Buckley: That’s a great question. We have the same controls in our product that we’ve had for years. The IT organisation can set policies on what traffic they want to filter. They also have the ability to mask certain data like social security and passport numbers. They can set a flag to say don’t precrypt the traffic from an application, but that could be insecure because that application could be the one hackers would want to exploit. What we can do is we can precrypt the traffic but mask the data, so you understand what’s happening.
Now that we have a good overview of the technology and infrastructure, I’d like to get into the commercial bits. What’s your pricing model and how is the business doing globally and in the Asia-Pacific region?
Buckley: When you buy our software, first of all our UCT is free. We’re partners of AWS and Microsoft Azure, so you can go to their marketplaces to use it. We monetise it through volume-based licencing which is fully transferable. So, if you have a 250TB licence, it’s going to cost you a certain amount and whether you move your workloads from cloud to on-premise and back or not doesn’t matter because the licence is completely transferable at the organisation level. The licence gives you a network pack, an application pack and a security pack that does the security stuff like decryption.
We’ve been growing our annual recurring revenue [ARR] by a compound annual growth rate of 21% over the past five years. We are a Rule of 40 company and that means we take our revenue growth as our profitability which is over 40%. That’s considered to be very positive from a financial perspective.
In Asia, we’re growing 40% this year and we’re excited about the opportunities in the region. We see huge opportunities in North Asia as well as Australia and New Zealand. We have the tailwind from the shift to hybrid cloud, which gets a lot of confusion because people often say cloud is simple, but it’s really complicated. We’re in the right place at the right time with a mousetrap, if you will, that makes things more simple, transparent, straightforward and secure.
The second thing is that more organisations are recognising the importance of being compliant with zero trust. There’s a lot of noise about zero trust and you could speak to 100 vendors that will tell you they make everything zero trust. That, of course, is not true. It takes a combination of vendors to create a zero trust environment, not just one. Our role in zero trust is foundational, and that is, you need to make sure you have no blind spots in your infrastructure, specifically in east-west traffic where there are tons of blind spots today and you need to be able to see inside encrypted traffic. That’s our little role in zero trust, but we’re the only ones that do what we do really well.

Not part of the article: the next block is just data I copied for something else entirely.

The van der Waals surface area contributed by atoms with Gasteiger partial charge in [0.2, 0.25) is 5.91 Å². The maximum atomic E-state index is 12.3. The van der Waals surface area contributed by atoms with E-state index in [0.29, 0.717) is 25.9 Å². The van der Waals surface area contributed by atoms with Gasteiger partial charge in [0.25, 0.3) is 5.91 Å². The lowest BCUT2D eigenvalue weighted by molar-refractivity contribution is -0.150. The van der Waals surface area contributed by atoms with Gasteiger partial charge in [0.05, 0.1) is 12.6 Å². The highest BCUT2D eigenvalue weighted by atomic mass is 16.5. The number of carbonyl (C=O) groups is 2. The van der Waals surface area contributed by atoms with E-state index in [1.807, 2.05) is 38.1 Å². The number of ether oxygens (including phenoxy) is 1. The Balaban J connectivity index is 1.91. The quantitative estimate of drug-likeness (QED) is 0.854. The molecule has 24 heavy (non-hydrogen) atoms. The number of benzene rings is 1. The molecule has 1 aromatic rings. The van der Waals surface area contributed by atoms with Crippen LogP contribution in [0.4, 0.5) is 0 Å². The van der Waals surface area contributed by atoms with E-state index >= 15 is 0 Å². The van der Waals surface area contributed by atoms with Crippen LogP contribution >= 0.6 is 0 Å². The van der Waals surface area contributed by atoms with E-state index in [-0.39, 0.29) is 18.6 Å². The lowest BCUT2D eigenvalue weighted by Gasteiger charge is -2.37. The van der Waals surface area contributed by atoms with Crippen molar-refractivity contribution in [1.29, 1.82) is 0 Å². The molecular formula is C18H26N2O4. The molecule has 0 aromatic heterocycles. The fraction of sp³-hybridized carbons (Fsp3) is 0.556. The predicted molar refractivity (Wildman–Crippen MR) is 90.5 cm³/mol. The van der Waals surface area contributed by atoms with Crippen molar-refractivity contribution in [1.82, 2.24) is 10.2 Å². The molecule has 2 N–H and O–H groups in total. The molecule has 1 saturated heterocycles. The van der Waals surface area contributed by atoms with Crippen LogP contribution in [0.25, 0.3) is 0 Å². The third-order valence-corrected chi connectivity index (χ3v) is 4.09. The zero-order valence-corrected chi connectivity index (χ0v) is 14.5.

Are there any sweet spots that Gigamon plays very well into from an industry perspective?
Buckley: There are quite a few – governments, telco service providers and enterprises. The geopolitical landscape has been quite unstable so there are a lot of investments by governments around the world to shore up their infrastructure. As for service providers, the move to 5G is creating opportunities as we can be embedded in 5G standalone infrastructure. The fact that we can extract metadata eliminates a lot of the inefficiency they had with probes and customised analytics stacks. In the enterprise, we’ve been strong in financial services, utilities, healthcare and transportation.
What about operational technology (OT) networks?
Buckley: It’s a great question. The internet of things [IoT] and OT are really big for us. We’re the easiest way to instrument OT devices. One of our OT partners has deployed Gigamon infrastructure for a big hospital system in the US which thought they had 20,000 devices. After the devices were connected to our infrastructure, they captured all the traffic and found out they actually had 65,000 devices. We also support the Scada protocol, so if you’re looking at command and control of a traditional power utility, we’re the easiest to work with. We’ve partnered with a number of renewable energy companies that have integrated our products into their stacks as well.